Omaha back in May.

But the problem is with stocks, even with this most recent volatility, Zain, you're not looking at a market that's down that much off of all-time

highs. So Buffett doesn't want to overpay for anything. But we all know with $122 billion in cash, there's got to be something that he would love

to buy if there's a much bigger dip than what we've had in recent days and weeks.

So I wouldn't be shocked if Buffett tries to do a deal, and you know, there's been a lot of speculation. He loves the transportation sector. He

owns a big railroad in Burlington, Northern Santa Fe. Berkshire Hathaway made waves a couple of years ago by buying huge stakes in four major U.S.

airlines -- United, American, Delta and Southwest -- could he conceivably make a play for one of them? I wouldn't rule it out.

ASHER: One thing we know about Warren Buffett is above all things that man is patient. All right, Paul La Monica live for us. Thank you so much.

The U.N. has a new dire warning about climate change. The bad news is that we need to overhaul our food supply for the planet to survive. The good

news is that farmers can actually be part of the solution. That story next.

(COMMERCIAL BREAK)

[15:20:58] ASHER: The United Nation says that if we want to save the planet, we need to change everything about the way we produce food. It's

already a brutal time for farmers and ranchers, trade wars, and a rise in protectionism are upending revenue streams and creating massive

uncertainty.

At the same time, they are feeling the direct impacts of climate change -- flooding, droughts and intense storms are decimating crops and livestock. A

new U.N. report says agriculture isn't a vicious cycle, both feeling the effects of and contributing to climate change.

Humans have now damaged a quarter of the Earth's visible land, and if we don't find a more sustainable food supply, we will face catastrophic global

warming.

One of the key recommendations from the report is to cut meat consumptions. So, we want you to join the conversation. Get out your phones and go to

cnn.com/join. Tonight, this is the question we are asking you. We are asking, will you -- will you eat less meat to tackle the climate crisis?

Will you at home eat less meat in order to tackle the climate crisis crisis? Voting is open now, cnn.com/join. We're going to see the results

on your screen in a minute.

Meanwhile, our Nick Paton Walsh went to cattle country in the American Heartland, and found that eating less meat is certainly easier said than

done.

(BEGIN VIDEOTAPE)

NICK PATON WALSH, CNN SENIOR INTERNATIONAL CORRESPONDENT: (voice-over): A new U.N. report has emerged to reveal the shocking truth about how our food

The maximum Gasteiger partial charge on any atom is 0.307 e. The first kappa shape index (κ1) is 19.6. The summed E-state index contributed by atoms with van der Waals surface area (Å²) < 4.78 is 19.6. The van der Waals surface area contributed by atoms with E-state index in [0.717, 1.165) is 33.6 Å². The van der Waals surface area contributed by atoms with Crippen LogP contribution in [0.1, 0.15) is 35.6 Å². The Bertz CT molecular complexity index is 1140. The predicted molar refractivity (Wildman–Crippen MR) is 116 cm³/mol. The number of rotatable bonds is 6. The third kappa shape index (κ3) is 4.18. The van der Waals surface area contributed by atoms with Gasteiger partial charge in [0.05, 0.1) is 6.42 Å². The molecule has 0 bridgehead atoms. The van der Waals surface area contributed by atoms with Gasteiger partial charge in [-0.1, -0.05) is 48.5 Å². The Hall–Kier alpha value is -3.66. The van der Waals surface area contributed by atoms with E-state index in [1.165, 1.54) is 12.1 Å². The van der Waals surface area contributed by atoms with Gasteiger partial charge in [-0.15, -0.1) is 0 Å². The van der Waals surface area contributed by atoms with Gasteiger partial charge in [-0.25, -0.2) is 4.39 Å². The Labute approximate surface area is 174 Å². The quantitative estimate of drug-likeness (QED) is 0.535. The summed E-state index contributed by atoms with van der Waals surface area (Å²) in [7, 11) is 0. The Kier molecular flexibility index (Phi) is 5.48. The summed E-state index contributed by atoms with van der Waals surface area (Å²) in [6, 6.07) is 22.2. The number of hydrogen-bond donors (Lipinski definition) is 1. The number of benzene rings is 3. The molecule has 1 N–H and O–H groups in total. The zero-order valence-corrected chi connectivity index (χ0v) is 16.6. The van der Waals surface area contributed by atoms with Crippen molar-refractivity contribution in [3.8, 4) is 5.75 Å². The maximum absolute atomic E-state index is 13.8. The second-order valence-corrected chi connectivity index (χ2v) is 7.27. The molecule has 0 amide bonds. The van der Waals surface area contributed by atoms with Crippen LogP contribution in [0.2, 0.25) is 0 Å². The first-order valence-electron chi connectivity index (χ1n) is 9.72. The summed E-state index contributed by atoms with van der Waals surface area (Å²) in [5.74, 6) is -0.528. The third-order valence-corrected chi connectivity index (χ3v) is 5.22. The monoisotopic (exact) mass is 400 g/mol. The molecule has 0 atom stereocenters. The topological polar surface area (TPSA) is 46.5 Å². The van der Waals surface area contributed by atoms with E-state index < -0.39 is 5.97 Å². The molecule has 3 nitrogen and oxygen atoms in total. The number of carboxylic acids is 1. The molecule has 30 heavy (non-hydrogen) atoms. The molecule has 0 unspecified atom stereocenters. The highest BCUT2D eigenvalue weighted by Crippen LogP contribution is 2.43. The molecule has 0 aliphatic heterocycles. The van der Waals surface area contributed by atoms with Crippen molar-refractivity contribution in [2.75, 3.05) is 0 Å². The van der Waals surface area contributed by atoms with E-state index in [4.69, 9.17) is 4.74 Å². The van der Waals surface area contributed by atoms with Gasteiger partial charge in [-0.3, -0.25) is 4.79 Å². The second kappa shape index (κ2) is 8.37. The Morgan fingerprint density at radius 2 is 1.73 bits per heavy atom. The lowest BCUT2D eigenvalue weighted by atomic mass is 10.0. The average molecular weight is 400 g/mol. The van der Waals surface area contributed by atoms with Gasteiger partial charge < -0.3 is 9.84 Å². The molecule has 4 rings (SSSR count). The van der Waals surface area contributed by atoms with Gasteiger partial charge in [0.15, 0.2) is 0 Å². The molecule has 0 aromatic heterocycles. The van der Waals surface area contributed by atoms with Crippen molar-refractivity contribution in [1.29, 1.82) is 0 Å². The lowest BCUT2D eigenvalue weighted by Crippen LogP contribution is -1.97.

is ruining our planet, officially estimating that about a quarter of greenhouse gases in the last decade came from food, farming, and land use.

And that if we change what we eat and how we farm, we could eliminate nearly all of that. If we don't, the U.N. experts warn, chillingly, we

risk, quote, "long-term impacts, including rapid declines in productivity of agriculture."

And that's a big ask in Texas where beef, the biggest food culprit in greenhouse gas production, is a way of life. Among the ribs, grilled

steaks and excess, try telling people here that time is running out to fix the climate emergency.

(BEGIN VIDEO CLIP)

UNIDENTIFIED MALE: Not today because this is delicious.

(END VIDEO CLIP)

WALSH (voice-over): Beef and dairy agriculture are a key and often overlooked cause of the greenhouse gases. Humankind must rapidly curtail

if we want to live like we do now.

WALSH (on camera): Well, think about it this way. Half a pound of beef causes as much greenhouse gas to be emitted as driving 55 of these cars for

one mile.

WALSH (voice-over): We drive out as the sun rises over beef country. Twelve million cattle in Texas where the extraordinary toll of something to

natural as beef on the planet emerges.

We have to make drastic changes by 2030 to keep global warming to 1.5 degrees. If we don't, beef and dairy will cause 10 percent of greenhouse

gases. If we do meet other 2030 emissions targets, they'll cause much more -- 30 percent. Either way, we must act. America's hunger is hit on a

natural edge here.

WALSH (on camera): The first thing that hits you is just the smell. There's just so many so tightly-packed together.

WALSH (voice-over): And there are nearly 1.5 billion cattle on Earth, one for every five people.

The United States and world will likely, this year, eat a record amount of beef. We're going the wrong way. But it is the bottom line livelihoods

that understandably matter more here.

WALSH (on camera): Now, when I said global warming, you said "they say." Do you believe in it or do you think this is all just a --